Douglas is US Marshall Howard Nightingale, who has assembled an elite posse to track down bank robber Jack Strawhorn (Bruce Dern) and his gang. He has selected and trained the posse members personally, and turned them into hardened killers. In the film's opening scene, we witness how the gang's hideaway in the mountains is sieged by Nightingale and his men. The cabin is set ablaze and all gang members are mercilessly killed, but Strawhorn himself escapes. With the credits rolling over the screen, we see Nightingale holding up a wanted poster, saying:

"If I don't get him, I don't get elected."

Strawhorn is arrested a little later and shown, triumphantly, to the people of Tesola, whose money he had stolen. There's no longer any doubt that the townspeople will vote for Mr. Nightingale, so it's time for a speech and a party. But once again Strawhorn escapes and this time he manages to turn the odds completely ...


Douglas being a long-time liberal, many have interpreted Posse as a post-Watergate movie; the reading seems to impose itself, but there are a few problems. Nightingale is presented as an opportunist who uses the arrest of a notorious criminal to further his political ambitions; he's ruthless, but in a strict sense he's not doing anything illegal. In the end Posse is more a morality tale than a political allegory: Nightingale is a hypocrite, but not a criminal, and his biggest 'sin' seems to be that he's over-ambitious (1). When Douglas made Posse, he was in a bad mood; he had played Randle McMurphy in the stage version of One Flew over the Cuckoo's Nest, but the production company decided that he was too old for the role in the screen version that was produced by - of all people - his own son Michael (2). After this frustrating experience he decided to direct, produce and star in this cynical western instead; there's some reason to believe that the morality tale about the rise and fall of a would-be politician, is as much about his own frustrated ambitions (3).

It might also have been a deliberate choice to do a western. The genre had its last upswing in the first half of the Seventies with a series of revisionist westerns, most of them set towards the end of the West. In many ways Douglas' Nightingale is similar to Henry Fonda's Frank (a gunslinger who wants to become a businessman) from Once Upon a Time in the West: Like Frank, Howard Nightingale fails to make the transition to a new era and a new world. All possible political subtexts put aside, Posse is also a movie about an aging man who's beaten by a shrewd young man who doesn't want to be the sacrificed pawn in Nightingale's political chess game.

Dern was asked by Douglas to think of himself as a kind of Gary Cooper while playing the bank robber, that is: as if he, the outlaw, were the hero of the movie. It's in this reversal of roles that the movie works best, thanks to an intelligent script and the strong performances by the two leads. Douglas is very convincing as the scheming would-be politician, a man reaching for the sky, but like his movie character, he has to acknowledge the superiority of Dern, who is brilliant as the effervescent, astute outlaw. The script, based on a short story by Christopher Knopf, was written by Knopf himself and William Roberts, best known for turning Kurosawa's Seven Samurai into The Magnificent Seven; it's cleverly plotted and has a nice circular character, with Strawhorn using Nightingale's every possible weakness (his pride, his aspirations, his disturbed relationship with his men, who fear to be dumped when their boss goes to Washington) to turn the tide; the ending is particularly fine, with Nightingale's posse members becoming Strawhorn's gang members, that is: replacing the men they have slaughtered in the opening scene.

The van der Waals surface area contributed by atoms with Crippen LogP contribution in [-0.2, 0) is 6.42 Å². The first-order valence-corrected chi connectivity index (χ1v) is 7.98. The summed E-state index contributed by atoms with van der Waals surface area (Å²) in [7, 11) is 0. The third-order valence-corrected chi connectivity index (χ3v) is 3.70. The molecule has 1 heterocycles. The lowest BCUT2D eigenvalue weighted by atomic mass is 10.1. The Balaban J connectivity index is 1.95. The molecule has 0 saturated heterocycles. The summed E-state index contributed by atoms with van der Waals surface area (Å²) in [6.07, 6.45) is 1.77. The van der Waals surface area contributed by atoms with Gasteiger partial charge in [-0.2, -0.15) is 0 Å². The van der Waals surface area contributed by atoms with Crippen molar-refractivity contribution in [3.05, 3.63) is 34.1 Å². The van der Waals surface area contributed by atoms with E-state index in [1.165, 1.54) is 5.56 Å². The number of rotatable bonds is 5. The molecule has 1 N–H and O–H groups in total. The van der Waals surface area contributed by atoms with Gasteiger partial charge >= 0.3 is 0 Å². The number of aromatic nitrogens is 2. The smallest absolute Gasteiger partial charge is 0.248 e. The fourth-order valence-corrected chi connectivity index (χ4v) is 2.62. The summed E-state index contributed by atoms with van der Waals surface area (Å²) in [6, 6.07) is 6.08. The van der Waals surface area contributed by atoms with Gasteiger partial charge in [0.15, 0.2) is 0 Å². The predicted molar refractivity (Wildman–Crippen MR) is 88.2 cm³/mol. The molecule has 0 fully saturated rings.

Posse isn't perfect; the first half hour is fast moving - and surprisingly violent - and the finale is most certainly different, but the mid-section plods and visually it's a rather bland affair. Douglas asked his screenwriters to create a role for James Stacey, a young actor who had lost an arm and a leg in a motorcycle accident; it's a sympathetic gesture, but the character of the skeptical newspaper man seems no more than a gimmick. Otherwise the supporting actors are well-cast, with Luke Askew, Bo Hopkins, Bill Burton, Louie Elias and Gus Greymountain forming one hellova posse. 



Notes:

(1) Vincent Canby, Genial Posse: Witty Western, Favors Outlaw, The New York Times, June 5, 1975: "It's one of the ironies of this country, where tremendous ambition is as essential as money in the achievement of political success, that we should automatically consider ambition to be a sin. It's as if we wished that Presidents could be brought by storks."

(2) Turner Classic movie Reviews: Posse, by Frank Miller

(3) The experience was even made worse by Kirk's other son Joel, who would be his assistant-director on Posse, left the project to join Michael's production of One flew over the Cuckoo's Nest.